During normal operations, SOHO always sends high rate telemetry to Earth when in contact with a ground station. While SOHO is not in contact, data from all experiments is recorded on board at what is called medium rate. The recorder is dumped at 3 times the recording speed using the extra capacity of the high rate signal. When the medium rate recording has been secured, the extra capacity is used by the MDI instrument to send higher resolution magnetograms, Dopplergrams and white light images, which do not fit in the medium rate signal.
So while the medium rate telemetry through 34-meter stations was very good news, it still meant there would be gaps whenever SOHO was not in contact. With no capacity to dump the recorders, the total capacity of 16 hours would fill up quickly.
But DSN also has 70-meter stations – and they could in fact lock onto the high rate signal while using the LGA. We were back in business! With enough support from 70-meter stations, SOHO could have lost the HGA entirely and continued as before.
But the larger DSN stations do not stand in line at your service all the time! Although SOHO’s second keyhole (fall 2003) had so many 70-meter passes lined up that the data loss was negligible, this was highly unusual. With the Mars and Stardust missions competing in a different league of priority, SOHO has had to do with almost no 70-meter stations during subsequent keyholes (and there’s not much relief in sight).
Although the amount of observing time lost is not all that great, considering the length of the mission, it matters a lot to a few instruments: MDI, GOLF and VIRGO have long-term helioseismology programs that are severely affected by gaps in the data. VIRGO also has important calibrations of its Total Solar Irradiance observations 3 times every day. These can be secured by stretching the 16-hour recording capacity to its maximum, recording those calibrations that are not captured by real time contacts. Other instruments that typically analyse their data in time-series are also affected, of course.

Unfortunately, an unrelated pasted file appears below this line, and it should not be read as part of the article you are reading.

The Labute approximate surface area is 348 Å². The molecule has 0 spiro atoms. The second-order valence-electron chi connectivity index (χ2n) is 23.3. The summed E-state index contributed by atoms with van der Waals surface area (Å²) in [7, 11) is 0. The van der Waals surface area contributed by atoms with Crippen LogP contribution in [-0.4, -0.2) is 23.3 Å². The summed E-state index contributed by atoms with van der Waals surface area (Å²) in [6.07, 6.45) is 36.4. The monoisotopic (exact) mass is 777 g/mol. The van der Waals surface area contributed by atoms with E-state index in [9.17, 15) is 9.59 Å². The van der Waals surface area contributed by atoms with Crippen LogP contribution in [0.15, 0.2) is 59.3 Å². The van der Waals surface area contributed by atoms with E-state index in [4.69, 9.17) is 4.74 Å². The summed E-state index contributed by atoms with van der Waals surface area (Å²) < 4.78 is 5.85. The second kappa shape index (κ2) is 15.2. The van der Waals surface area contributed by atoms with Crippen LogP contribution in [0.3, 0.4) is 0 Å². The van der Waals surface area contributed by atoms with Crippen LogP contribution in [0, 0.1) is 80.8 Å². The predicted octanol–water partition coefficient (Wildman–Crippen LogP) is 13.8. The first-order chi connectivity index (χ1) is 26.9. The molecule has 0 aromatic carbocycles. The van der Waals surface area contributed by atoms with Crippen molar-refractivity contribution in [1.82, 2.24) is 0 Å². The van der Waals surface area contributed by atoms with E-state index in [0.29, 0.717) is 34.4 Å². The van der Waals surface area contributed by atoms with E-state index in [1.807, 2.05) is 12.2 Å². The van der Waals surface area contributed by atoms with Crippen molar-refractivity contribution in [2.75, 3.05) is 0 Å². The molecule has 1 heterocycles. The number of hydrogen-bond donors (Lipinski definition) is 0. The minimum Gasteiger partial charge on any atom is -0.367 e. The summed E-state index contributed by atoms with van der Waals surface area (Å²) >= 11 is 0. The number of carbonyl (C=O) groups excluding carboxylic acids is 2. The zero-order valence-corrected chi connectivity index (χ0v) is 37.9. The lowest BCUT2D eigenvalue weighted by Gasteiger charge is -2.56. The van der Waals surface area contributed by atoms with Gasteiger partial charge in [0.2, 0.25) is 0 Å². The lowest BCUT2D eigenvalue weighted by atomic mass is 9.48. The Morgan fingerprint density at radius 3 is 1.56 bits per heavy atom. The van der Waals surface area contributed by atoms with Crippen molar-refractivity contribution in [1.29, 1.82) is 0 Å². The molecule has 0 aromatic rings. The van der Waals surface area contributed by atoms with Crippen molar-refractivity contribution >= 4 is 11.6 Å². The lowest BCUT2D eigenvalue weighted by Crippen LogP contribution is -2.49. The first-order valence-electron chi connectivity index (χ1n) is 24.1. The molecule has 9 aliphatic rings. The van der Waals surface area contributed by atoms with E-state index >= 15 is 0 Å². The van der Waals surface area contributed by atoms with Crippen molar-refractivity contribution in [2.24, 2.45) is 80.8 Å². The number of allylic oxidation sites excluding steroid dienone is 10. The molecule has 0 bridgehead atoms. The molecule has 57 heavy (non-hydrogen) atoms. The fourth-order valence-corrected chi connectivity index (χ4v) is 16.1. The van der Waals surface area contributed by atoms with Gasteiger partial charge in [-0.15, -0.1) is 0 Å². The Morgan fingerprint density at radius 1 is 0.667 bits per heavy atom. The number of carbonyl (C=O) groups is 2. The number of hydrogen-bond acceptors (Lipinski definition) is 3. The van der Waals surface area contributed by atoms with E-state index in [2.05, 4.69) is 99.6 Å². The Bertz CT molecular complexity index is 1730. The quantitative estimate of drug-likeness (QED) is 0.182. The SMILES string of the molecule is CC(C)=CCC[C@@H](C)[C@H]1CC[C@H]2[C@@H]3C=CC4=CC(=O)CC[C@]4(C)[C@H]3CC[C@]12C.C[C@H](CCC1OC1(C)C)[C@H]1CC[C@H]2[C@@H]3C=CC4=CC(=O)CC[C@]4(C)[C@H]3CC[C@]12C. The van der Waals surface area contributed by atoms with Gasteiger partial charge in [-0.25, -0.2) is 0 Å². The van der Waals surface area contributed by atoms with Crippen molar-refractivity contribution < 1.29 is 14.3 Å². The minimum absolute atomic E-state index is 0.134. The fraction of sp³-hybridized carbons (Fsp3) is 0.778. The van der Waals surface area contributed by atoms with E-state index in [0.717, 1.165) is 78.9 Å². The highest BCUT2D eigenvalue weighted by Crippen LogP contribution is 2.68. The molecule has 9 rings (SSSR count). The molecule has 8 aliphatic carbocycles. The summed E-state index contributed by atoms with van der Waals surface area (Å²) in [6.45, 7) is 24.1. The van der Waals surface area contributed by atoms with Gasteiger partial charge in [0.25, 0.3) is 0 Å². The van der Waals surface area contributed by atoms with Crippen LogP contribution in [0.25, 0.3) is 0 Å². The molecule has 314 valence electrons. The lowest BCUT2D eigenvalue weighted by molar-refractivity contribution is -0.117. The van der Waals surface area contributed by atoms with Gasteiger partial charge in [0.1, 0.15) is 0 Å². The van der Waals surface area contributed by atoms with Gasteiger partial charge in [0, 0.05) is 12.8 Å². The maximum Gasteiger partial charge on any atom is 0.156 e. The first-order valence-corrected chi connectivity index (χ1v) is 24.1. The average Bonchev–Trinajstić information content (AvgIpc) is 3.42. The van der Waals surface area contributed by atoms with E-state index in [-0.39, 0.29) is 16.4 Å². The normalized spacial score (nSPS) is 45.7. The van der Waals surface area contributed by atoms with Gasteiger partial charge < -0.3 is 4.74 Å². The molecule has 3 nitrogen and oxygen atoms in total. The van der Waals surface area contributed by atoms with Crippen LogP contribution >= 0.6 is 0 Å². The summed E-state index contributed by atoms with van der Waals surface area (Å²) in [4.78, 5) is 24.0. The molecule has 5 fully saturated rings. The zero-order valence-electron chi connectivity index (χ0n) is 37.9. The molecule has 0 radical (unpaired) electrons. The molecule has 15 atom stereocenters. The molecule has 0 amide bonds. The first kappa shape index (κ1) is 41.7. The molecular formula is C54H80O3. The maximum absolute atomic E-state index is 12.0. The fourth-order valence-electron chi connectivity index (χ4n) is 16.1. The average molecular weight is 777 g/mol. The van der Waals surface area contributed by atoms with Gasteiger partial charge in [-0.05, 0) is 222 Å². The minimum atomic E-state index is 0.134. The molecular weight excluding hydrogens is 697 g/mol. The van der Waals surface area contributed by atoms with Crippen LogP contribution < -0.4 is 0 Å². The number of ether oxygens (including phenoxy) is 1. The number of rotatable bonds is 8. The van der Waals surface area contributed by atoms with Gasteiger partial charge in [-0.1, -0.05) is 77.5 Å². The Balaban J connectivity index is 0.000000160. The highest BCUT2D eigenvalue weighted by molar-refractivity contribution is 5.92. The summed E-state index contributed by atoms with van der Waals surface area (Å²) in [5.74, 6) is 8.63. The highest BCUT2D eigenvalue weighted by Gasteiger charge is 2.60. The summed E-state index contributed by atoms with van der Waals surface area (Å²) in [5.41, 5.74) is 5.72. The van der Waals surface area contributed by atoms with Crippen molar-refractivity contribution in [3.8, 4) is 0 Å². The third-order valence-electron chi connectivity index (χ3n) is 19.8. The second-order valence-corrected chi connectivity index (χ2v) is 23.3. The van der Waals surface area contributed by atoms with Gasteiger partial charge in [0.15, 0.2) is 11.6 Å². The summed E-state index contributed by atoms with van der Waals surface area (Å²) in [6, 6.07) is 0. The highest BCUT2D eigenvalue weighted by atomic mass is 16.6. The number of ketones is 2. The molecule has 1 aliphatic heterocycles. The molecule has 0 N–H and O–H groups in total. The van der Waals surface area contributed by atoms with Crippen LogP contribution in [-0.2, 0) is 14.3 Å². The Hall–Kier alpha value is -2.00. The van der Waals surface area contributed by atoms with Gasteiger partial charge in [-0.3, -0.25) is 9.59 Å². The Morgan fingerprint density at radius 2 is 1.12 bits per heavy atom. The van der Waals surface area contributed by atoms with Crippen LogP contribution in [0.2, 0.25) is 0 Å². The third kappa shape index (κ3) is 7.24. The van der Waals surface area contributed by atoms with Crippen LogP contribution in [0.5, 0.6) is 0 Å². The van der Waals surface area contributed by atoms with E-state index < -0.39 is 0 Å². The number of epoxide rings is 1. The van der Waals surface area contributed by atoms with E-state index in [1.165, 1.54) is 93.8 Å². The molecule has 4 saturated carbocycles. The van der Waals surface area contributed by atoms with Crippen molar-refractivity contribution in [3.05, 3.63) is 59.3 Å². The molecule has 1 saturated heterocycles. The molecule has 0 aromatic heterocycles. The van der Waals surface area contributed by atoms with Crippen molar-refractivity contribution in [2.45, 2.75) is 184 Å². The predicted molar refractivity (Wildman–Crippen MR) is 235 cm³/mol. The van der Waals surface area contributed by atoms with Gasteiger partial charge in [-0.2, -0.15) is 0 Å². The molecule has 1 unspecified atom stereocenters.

Continuous data sets are in fact so important to GOLF and VIRGO that they routinely send 3 copies of each measurement: one real-time copy and two delayed copies. Thus in theory, if you control the times of the telemetry capture, only one third of the telemetry is needed for a continuous sequence. This fact, plus a few 70-meter stations to dump the recorder every now and then, makes it possible to preserve the continuity of their data during some keyholes (assuming not too many things go wrong with the ground stations!).
As a good illustration of the data coverage, the CELIAS/MTOF Proton Monitor tracks the solar wind at L1. A plot covering most of the winter 2003 keyhole (and a few days prior for comparison) is shown below:
MDI is also hit hard by keyholes: They normally use the high rate time that is left after dumping the recorder for dowlinking all the MDI images that are shown on our real-time pages. And since there’s no such time left over during a typical keyhole, they are faced with an almost total blackout. They do have some telemetry coming down in medium rate, though, and they have been able to redirect the 96 minute cadence magnetograms to be downlinked in this portion of their telemetry, but this is not possible for the MDI Continuum images.
Over time, many types of CCDs (Charge-Coupled Devices) used to detect EUV radiation are degraded by contamination of heavy ions from cosmic/solar particle radiation (interfering with the doping of the chip), deposits and polymerisation of deposits on the surface and, finally, trapped charges (again interfering with the doping of the substrate). These forms of degradation reduce the sensitivity of the detector. Fortunately, by heating the CCD over an extended time period, some of these effects can be reduced. Heating the CCD to improve its performance is called “baking out” the CCD. Since EIT would be unable to do “business as usual” during keyholes, they schedule their bakeouts during periods when data loss is inevitable.